After a few months of working remotely Garima Gulati Bhutani noticed a change in her behaviour. Feeling overwhelmed and under-confident, she was unable to complete her daily to-do list. “The overnight shift in working conditions took a toll on me,” says Bhutani, associate director (human resources and communications), Client Associates, a Gurugram-based private wealth management and multi-family office. “My confidence was shaken.”
Her friends were going through something similar, which prompted Bhutani to seek help. “I attended a few mental health counselling sessions online, identified my fears and worked on them.” she says. “Identifying it early as imposter syndrome helped me handle the situation.” While Bhutani was quick to find out what was bothering her, not everyone is able to do so.
Also read: What HR teams learnt from the covid crisis
Experts believe the pandemic has resulted in people overworking either to save their jobs or because they feel they aren’t doing enough, leading to a rise in workers second-guessing their skills and potential. Such persistent feelings create a ground for imposter syndrome, a condition where achievers doubt their performance, confidence takes a hit and they attribute their success to external factors such as luck.
According to the annual Anatomy Of Work Index 2021 released recently by Asana, a San Francisco-based work management platform, around 62% people experienced imposter syndrome last year. The number was at 80% for those who started a new job in 2020.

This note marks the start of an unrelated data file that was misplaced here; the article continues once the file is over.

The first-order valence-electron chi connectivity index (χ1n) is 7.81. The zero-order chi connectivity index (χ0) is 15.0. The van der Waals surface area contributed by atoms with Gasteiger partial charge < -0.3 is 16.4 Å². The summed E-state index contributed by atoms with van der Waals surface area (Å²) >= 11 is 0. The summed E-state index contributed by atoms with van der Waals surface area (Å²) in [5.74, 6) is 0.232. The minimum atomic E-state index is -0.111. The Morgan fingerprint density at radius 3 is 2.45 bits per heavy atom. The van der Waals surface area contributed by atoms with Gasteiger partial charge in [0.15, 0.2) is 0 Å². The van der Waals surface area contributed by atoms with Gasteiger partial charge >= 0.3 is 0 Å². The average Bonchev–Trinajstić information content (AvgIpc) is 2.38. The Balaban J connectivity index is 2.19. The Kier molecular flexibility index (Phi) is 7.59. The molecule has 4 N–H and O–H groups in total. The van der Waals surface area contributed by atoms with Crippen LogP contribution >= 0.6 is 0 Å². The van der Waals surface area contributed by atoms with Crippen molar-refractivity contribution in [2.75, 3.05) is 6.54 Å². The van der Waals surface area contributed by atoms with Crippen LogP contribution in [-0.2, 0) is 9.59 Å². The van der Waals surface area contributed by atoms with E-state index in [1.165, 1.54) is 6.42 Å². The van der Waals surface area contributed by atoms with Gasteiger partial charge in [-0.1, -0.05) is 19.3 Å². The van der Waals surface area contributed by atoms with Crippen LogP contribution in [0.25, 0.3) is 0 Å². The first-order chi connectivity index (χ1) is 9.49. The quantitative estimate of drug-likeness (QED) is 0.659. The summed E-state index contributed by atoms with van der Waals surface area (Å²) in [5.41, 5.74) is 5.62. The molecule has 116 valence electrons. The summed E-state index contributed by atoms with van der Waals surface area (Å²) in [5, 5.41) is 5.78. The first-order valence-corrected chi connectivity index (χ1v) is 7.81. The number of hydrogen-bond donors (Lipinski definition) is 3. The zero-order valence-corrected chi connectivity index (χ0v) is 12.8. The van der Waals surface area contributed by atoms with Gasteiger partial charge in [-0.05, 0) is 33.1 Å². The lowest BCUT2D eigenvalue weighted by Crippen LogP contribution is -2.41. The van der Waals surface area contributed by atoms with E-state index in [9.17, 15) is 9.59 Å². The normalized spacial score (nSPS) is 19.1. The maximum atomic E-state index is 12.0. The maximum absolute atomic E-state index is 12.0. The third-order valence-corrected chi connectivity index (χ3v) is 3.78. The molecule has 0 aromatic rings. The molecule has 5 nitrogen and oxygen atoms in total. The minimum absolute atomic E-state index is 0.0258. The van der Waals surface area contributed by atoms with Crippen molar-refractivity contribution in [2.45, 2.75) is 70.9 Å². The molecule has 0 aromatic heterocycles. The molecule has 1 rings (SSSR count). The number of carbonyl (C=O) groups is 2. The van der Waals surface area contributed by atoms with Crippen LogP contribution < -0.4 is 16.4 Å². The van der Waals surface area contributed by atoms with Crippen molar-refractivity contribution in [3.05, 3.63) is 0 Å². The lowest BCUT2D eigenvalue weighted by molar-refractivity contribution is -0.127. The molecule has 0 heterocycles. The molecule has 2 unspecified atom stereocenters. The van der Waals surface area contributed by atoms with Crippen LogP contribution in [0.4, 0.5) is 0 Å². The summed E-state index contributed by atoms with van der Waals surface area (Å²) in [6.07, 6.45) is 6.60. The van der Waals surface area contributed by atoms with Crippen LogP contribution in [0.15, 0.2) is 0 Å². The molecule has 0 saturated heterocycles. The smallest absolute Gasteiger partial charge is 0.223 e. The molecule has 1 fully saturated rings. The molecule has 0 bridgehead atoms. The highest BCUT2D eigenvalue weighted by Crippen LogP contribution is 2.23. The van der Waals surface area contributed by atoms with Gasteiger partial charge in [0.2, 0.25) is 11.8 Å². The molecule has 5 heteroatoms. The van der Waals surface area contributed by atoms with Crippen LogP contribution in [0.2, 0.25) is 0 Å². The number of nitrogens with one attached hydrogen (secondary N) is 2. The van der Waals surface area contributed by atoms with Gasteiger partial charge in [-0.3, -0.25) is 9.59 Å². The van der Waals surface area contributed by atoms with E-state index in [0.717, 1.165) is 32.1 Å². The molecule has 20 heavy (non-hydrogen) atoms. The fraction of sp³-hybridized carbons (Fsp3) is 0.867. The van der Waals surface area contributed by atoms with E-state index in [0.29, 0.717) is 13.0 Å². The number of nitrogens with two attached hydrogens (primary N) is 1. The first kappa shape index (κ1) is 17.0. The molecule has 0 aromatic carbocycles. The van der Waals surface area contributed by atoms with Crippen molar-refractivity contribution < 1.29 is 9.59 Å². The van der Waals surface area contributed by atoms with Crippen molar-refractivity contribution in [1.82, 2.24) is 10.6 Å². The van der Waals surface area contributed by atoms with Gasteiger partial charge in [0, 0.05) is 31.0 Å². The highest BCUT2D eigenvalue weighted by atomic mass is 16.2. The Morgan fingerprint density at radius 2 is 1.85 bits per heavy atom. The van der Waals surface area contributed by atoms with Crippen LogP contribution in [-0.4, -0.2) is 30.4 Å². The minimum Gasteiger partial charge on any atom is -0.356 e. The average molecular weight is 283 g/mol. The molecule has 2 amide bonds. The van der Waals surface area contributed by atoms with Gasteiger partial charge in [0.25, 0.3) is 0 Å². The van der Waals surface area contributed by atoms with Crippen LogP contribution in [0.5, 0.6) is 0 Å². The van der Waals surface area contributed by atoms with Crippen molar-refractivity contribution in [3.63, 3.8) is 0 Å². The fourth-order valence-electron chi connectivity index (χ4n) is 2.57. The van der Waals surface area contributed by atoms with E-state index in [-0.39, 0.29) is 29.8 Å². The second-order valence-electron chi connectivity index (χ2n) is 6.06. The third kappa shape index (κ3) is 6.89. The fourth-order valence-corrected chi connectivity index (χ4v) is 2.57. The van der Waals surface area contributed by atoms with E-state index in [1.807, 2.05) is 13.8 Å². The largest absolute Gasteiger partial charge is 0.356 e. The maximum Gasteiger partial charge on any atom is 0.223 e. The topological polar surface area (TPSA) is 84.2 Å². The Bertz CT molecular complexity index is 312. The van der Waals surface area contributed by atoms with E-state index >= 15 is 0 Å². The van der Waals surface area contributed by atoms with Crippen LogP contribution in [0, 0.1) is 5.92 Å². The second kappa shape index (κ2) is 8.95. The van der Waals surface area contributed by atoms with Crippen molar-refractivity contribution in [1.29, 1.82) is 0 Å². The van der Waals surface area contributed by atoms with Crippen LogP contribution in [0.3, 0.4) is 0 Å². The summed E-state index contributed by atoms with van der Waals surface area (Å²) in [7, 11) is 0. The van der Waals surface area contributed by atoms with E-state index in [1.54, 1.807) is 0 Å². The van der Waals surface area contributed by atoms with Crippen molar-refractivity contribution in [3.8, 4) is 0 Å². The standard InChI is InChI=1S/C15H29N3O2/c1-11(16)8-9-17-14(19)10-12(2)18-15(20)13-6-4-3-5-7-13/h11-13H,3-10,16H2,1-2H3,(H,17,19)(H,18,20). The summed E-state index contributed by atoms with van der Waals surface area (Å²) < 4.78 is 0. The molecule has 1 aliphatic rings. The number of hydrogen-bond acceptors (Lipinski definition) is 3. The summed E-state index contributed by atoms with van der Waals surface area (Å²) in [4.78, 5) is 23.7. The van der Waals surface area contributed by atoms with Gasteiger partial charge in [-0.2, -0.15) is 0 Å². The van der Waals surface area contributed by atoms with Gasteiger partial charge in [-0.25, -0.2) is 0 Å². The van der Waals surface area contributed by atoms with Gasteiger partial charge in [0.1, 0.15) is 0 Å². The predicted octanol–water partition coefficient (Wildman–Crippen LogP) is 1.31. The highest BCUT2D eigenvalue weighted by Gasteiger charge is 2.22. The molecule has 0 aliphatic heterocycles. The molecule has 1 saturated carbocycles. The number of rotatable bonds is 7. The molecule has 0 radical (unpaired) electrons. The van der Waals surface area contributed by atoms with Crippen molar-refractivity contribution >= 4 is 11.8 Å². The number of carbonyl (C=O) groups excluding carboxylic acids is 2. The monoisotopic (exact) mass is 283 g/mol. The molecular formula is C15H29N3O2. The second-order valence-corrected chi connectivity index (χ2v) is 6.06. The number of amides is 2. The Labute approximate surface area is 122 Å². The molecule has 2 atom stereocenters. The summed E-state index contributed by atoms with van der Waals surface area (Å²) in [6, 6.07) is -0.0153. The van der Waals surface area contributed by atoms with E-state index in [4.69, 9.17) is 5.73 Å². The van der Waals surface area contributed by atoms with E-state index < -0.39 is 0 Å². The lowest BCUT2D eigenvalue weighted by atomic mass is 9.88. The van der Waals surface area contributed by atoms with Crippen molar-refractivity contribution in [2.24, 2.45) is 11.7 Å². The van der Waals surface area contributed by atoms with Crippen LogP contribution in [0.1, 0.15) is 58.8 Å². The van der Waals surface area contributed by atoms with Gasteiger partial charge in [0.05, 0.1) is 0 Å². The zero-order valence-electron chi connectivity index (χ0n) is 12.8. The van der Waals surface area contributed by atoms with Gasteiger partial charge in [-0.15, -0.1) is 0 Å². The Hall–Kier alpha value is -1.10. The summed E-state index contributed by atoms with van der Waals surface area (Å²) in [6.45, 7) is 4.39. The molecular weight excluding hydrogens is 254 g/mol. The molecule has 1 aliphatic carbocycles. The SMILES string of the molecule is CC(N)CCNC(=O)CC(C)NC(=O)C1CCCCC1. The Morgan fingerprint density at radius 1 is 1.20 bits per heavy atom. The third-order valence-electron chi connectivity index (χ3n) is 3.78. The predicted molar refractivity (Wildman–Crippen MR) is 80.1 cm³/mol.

“You think you don’t deserve your success,” says Mumbai-based leadership and life coach Milind Jadhav, who has noticed a recent spike in people reaching out to him with anxiety related to dwindling work performance. Since the pandemic hit, he has started conducting five sessions a day; earlier he did about three.
Close to 80% of his clients want to discuss their lack of risk-taking appetite and confidence crisis. “Sometimes I tell my clients they are languishing in the pandemic and feeling victimised. They just have to stop pretending,” he says.
The term imposter syndrome was coined in 1978, especially for women achievers in high-performing sectors, who felt like imposters even when there was validation of it being otherwise.
In fact, a study published a decade ago in the International Journal Of Behavioral Sciences, said around 70% of people experienced imposter syndrome at some point in their lives.